It was a dark, foggy and stormy Friday afternoon with visibility a hundred feet or so and a nippy 40 degrees when Joe Loughlin KE6PHB and I pulled in at the cabin of Mary Walke KJ6ZIW in the Laguna Mountains of San Diego county. We have used this cabin several times in the past for ham radio events but had never seen weather like this before. We wanted to get up there early and possibly put out the 5 hidden T's on Friday afternoon instead of running around on Saturday morning. KE6PHB had finally reached the point on his new "PHB-101" transmitter design so that we could put them out on Friday, set to come on at 10 AM Saturday, but it was just too darn cold!
We huddled up in the cabin and checked all the other gear, practice T, back up Pic-Con's, HTs, borrowed sniffers, batteries, locks and cables, etc. The cabin finally warmed up with the space heater, so we almost got a good night's sleep anticipating good weather in the morning.
Unfortunately, the weather did not live up to its forecast. It was still cold, wet and foggy. Luckily we could drive a loop and not have to walk through miles of wet brush to set out the T's. We spotted the last T at 9:30 and headed back to the cabin to prepare for the onslaught of hunters. With the weather this bad we were wondering what we were doing here. Hunters started arriving and the first team went out at 10:25 AM. The last team started at 1:55 PM, just short of the 2:00 PM deadline we had set so we could start the BBQ around 3:30. The only deviation we made during the day was to allow Tom Franks KJ6VOC and his three sons Daniel, Aaron and David to take a break during the hunt for a "dinner stop" as they were one T short at 3:30. After dinner, they located the fifth T and checked back in.
Here are the results:
TWO-METER COURSE RESULTS -- 5 FOXES Name and call Time Foxes Scott Moore KF6IKO 1:34 5 Bill Elkerton W6ZM 1:55 5 with Robin Elkerton, KC6LEA, Brian Elkerton KI6DUR and Nicky Greg Spaulding W6BAF 2:04 5 with Karen Spaulding KG6FON Mark Ording K6KHO 2:55 5 with Trevor Ording Dick Foran WB6ZAM 2:58 5 Tom Franks KJ6VOC 4:03 3 with Daniel, Aaron and David Jim and Keela 1:00 0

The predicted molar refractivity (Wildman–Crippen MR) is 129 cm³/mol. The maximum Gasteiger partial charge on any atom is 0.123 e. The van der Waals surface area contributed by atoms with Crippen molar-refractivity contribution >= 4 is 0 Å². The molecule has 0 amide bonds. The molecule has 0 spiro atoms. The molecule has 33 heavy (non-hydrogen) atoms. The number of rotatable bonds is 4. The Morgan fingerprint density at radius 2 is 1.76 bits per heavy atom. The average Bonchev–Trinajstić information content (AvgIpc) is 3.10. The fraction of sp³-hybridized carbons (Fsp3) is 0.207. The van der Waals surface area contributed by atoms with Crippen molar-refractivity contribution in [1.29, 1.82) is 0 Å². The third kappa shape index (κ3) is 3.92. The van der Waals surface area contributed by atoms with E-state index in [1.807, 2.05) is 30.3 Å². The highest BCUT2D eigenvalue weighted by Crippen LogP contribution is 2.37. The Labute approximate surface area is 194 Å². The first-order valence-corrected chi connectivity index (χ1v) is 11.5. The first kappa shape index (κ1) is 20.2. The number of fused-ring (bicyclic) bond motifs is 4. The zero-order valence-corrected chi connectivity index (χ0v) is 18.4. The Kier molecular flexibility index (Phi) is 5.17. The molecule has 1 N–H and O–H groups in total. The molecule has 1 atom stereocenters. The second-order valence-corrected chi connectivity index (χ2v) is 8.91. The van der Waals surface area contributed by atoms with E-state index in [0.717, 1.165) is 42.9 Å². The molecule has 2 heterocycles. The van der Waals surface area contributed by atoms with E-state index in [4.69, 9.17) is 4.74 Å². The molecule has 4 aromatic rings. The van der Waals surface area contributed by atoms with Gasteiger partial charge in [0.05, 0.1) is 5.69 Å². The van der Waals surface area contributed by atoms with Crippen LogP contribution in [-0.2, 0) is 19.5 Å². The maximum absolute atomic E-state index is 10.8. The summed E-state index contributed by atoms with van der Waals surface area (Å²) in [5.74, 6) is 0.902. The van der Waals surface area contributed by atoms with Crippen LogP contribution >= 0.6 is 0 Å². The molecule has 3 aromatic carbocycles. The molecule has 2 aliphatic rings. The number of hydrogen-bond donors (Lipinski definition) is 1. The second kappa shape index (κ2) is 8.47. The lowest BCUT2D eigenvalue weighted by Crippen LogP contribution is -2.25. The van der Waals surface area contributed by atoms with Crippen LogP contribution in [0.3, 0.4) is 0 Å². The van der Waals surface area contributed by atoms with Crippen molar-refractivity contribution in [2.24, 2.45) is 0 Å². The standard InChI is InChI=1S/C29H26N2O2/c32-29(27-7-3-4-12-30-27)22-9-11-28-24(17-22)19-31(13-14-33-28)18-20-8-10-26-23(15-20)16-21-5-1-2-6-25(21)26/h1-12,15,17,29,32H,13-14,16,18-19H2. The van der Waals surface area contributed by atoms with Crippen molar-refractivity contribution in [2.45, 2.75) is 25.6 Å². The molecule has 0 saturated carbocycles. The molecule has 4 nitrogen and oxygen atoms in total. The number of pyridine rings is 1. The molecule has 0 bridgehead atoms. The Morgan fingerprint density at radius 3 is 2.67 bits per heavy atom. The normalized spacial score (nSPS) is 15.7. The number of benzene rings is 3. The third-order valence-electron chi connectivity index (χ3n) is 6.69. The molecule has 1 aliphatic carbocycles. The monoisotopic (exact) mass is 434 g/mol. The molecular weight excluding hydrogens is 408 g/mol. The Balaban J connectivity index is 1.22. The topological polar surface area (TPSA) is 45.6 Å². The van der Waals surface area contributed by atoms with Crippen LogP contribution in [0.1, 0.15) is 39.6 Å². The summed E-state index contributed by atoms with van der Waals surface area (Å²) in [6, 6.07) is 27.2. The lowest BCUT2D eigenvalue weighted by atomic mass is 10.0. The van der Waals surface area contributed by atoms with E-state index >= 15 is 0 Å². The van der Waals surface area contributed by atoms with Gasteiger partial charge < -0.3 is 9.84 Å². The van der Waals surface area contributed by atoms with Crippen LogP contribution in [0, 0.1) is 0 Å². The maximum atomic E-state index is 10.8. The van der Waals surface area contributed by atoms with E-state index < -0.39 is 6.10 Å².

We had a total of 18 people on site with 16 hunters, not bad for an "all weather, all terrain" hunt. The BBQ was outside with almost everyone eating inside due to cold weather.
We look forward to seeing more folks out on next year's hunt. It should be at a lower elevation and much better weather. Thank you for the BBQ donations, every bit helps!
Joe Corones N6SZO
After 0.6 inch of rain fell in Fullerton on Thursday and Friday, the hills were a bit muddy and slippery on Saturday. But cloudy skies meant comfortable temperatures as members and friends of the Fullerton Radio Club gathered in a new location for the annual "Antennas In The Park" event. The usual HF operators didn't show up this year, but fans of ham radio direction finding had fun building antennas and searching for hidden transmitters.
Many of the attendees were newcomers this time. They tested their antennas with three practice voice transmitters near the gathering point. Then they set out on the five-transmitter ARDF course within the 40-acre park. Here are the results:
TWO-METER COURSE RESULTS -- 5 FOXES Name and call Time Foxes David Smith W6DPS 2:09:55 4 Ron Frank KK6DWD 1:03:00 2 Kate Hutton K6HTN 1:28:00 2
I put out two transmitters on the 80-meter band, one close by for training and a second one in the northeast corner of the park. Here are the results for the second transmitter, which sent CW continuously.
EIGHTY-METER TRANSMITTER RESULTS Name and call Time Ron Frank KK6DWD 0:26:30 Robert Haggard AD6XJ 1:12:00 Roman Kamienski KG6QMZ ?
Thanks to Marvin Johnston for putting on another excellent antenna/attenuator building session and to April Moell WA6OPS for bringing another beautiful and scrumptious Foxhunting Weekend cake for all to share. Also thanks to the officers and board members of Fullerton Radio Club for sponsoring this fine event.
Joe Moell KØOV
The sixth annual on-foot transmitter hunt on the campus of California Polytechnic University in San Luis Obispo took place under beautiful cloudless skies. It started with a building session for two-meter measuring-tape yagis and active attenuators. Then individuals and groups went out on the course that was described by one experienced hunter as the hardest ever at this location. Nevertheless, everyone reported having a good time.
Something new this year was APRS trackers on some of the hunters. According to organizer Stanton Wu KK6AEE, "In the groups, one person held an APRS tracker and another person held the directional antenna. The trackers can also be clipped to pants, so people that hunted alone did that while hunting. Not everyone had a tracker because the club didn't have enough trackers for that."